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10 Classic novels with themes of resurrection

Moby Dick – Herman Melville

Moby Dick is the tale of a whaling ship captained by the obsessive Ahab, who is willing to take any risk to capture the great white whale, Moby Dick. The murderous hunt doesn't end well and in an ironic turn of events his ship, the Pequod, is sunk. The only survivor is the narrator of the book, Ishmael, who floats to safety by using a coffin as a life-raft. Ishmael is literally given a second chance at life by embracing death.

White Fang – Jack London

White Fang is a tale told from the perspective of a dog, yes, but that dog is invested with human qualities and serves as a metaphor for London's own transformation from teenage troublemaker to successful writer. The events of the story are a continual battle with death until, finally, White Fang makes an act of selfless heroism that almost kills him. He recovers, though, and in the end is named, “Blessed Wolf.”

A Tale of Two Cities – Charles Dickens

Sydney Carton is a flawed character throughout A Tale of Two Cities, but his redeeming quality is love of a woman. She's married, but when her husband is scheduled to be executed during the French Revolution, Sydney changes places with him for her sake. As he is led to his death, he recalls a scripture verse: “I AM the resurrection and the life, says the Lord; he that believes in me, though he were dead, yet shall live.” Carton's death is not meaningless; it is so that another might live.

The Count of Monte Cristo – Alexandre Dumas

The Count of Monte Cristo is the story of Edmond Dantes, who was betrayed by jealous friends. The result of the betrayal is that he's sent to rot away in prison. He eventually escapes with knowledge of a secret treasure that a fellow prisoner gave him. He then re-creates himself as the Count of Monte Cristo. At first, his new life is directed towards revenge, but in the end Dantes forgives his enemies and finds love and a true second chance at life.

Crime and Punishment – Fyodor Dostoevsky

Dostoevsky often wrote on spiritual themes, and Crime and Punishment is no different. At one level, it's a psychological thriller concerning a man named Raskolnikov who murders an old woman. At another level, it's an analogy of sin, death, and resurrection. At one point, Raskolnikov even contemplates the story of Lazarus being raised from the dead. Even though he's a murderer, he finds redemption through the patient love of a woman named Sonya and they're both reborn spiritually. Having suffered for his crimes, he is finally released to Sonya. Tolstoy writes that their pale faces are, “full of resurrection into a new life.”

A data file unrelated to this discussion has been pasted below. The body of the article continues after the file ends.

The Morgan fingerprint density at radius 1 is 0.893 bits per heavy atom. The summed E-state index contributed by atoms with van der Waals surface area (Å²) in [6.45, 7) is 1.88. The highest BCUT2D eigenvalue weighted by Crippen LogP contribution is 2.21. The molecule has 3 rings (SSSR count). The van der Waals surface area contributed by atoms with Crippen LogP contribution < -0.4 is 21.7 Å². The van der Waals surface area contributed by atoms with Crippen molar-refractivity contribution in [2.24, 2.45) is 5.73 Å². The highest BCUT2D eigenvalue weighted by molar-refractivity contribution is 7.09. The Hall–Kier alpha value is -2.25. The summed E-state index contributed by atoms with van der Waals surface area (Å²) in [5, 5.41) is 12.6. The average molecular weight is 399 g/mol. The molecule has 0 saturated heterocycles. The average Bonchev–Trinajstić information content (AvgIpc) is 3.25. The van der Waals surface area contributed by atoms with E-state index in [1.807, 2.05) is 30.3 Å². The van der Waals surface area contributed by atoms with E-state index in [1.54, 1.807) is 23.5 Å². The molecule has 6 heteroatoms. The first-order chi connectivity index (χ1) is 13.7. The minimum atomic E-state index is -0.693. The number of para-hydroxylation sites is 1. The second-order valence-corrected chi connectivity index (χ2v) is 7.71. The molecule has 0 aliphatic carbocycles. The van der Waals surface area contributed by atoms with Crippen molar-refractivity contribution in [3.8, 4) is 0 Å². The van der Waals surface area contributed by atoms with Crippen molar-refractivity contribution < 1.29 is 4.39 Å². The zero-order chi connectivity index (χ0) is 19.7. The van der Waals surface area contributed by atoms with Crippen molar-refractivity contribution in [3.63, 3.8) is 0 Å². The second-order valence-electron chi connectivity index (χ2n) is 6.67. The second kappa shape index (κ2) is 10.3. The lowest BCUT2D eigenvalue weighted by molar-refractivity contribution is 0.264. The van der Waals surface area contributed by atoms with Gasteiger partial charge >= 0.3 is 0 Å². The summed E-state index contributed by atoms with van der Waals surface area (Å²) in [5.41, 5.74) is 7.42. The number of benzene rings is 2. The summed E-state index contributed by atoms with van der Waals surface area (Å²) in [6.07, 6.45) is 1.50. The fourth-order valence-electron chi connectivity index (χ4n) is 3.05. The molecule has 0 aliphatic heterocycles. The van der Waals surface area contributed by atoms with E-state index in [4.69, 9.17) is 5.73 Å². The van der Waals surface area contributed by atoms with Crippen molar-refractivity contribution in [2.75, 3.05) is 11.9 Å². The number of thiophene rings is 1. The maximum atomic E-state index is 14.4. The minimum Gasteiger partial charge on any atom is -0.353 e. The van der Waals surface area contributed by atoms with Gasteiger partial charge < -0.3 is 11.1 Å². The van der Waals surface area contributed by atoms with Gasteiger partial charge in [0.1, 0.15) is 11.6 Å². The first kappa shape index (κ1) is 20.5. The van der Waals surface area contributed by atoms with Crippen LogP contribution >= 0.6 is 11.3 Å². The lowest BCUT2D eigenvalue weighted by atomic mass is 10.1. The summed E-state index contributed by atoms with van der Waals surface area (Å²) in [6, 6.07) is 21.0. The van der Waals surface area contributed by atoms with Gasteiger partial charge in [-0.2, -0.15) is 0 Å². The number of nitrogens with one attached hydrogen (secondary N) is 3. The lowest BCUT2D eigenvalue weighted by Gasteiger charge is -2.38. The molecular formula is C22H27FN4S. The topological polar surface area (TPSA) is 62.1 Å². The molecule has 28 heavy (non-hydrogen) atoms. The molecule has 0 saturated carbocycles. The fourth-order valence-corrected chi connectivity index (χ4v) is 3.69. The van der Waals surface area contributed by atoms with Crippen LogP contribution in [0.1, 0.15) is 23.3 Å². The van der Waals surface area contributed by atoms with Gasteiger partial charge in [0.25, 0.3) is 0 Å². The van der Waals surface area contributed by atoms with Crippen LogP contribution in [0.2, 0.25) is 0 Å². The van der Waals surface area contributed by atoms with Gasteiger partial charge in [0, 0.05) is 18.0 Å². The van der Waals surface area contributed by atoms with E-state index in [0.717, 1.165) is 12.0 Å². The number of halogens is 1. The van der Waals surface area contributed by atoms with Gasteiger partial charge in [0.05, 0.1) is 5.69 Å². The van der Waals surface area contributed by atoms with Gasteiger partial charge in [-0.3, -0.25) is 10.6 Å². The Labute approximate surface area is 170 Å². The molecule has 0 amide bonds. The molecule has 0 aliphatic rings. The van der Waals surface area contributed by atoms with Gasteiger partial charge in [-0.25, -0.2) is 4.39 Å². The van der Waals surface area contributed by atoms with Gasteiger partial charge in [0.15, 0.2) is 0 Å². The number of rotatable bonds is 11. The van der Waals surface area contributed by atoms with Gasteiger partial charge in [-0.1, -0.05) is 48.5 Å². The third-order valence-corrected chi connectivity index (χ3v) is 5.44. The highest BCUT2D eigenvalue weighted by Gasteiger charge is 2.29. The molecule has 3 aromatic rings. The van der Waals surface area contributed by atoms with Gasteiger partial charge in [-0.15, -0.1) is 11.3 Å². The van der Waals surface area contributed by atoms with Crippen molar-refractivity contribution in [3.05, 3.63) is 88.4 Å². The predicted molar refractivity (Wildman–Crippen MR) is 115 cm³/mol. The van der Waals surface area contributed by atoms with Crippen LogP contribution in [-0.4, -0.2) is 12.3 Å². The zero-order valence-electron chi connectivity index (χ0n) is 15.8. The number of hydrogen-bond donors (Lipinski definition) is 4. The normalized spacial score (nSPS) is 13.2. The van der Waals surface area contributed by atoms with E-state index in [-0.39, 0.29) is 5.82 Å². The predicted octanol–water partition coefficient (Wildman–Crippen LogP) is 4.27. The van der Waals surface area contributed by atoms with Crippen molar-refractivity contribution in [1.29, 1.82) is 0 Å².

The Lion, the Witch, and the Wardrobe – C.S. Lewis

This C.S. Lewis allegory makes a clear reference to resurrection when Aslan the lion chooses to die in the place of Edmund, who has fallen into the clutches of the White Witch. After Aslan is slain, an earthquake splits the altar on which he died, and when his friends arrive to mourn for him, they find that he has been resurrected.

The Lord of the Rings – J.R.R. Tolkien

Towards the middle of this epic tale, Gandalf the wizard confronts a beast called the Balrog. Their battle sees them both fall off a bridge and into a deep chasm in the heart of the mountain. Eventually Gandalf is triumphant but is mortally wounded. Gandalf later reappears, resurrected, and Tolkien writes, “His hair was white as snow in the sunshine; and gleaming white was his robe; the eyes under his deep brows were bright, piercing as the rays of the sun; power was in his hand.”

War and Peace – Leo Tolstoy

Prince Andrei has everything. He is a handsome, rich man -- but he isn't happy. He realizes that he's caught up in distractions and trivialities and so he decides to do something with his life. He joins the Russian army to seek greatness on the field of battle, but when he participates in the Battle of Austerlitz, he is gravely wounded. Lying on the battlefield gazing up at the sky, he has an epiphany. The only thing that will make him happy is love. Tolstoy writes, “Divine love cannot change. Nothing, not even death, can shatter it.” Andrei recovers and lives a new life.

The Little Prince - Antoine de Saint-Exupéry

When he meets the Little Prince in his semi-autobiographical fairy tale, Antoine de Saint-Exupéry has crashed his plane in the desert. Both of them are stranded, and the Little Prince describes how he lives on a different planet. He longs to get back to it because he has a rose there that he loves very much. In the end, the Little Prince allows a venomous snake to bite his ankle and falls down, seemingly dead. He assures his friend beforehand, though, that appearances deceive and he will in fact be reborn and on his way home.

The Grapes of Wrath – John Steinbeck

The Grapes of Wrath is a metaphorical exodus, a journey to new life. The Joad family are moving west to seek a new Eden, which they symbolically accomplish when they cross the Colorado River.
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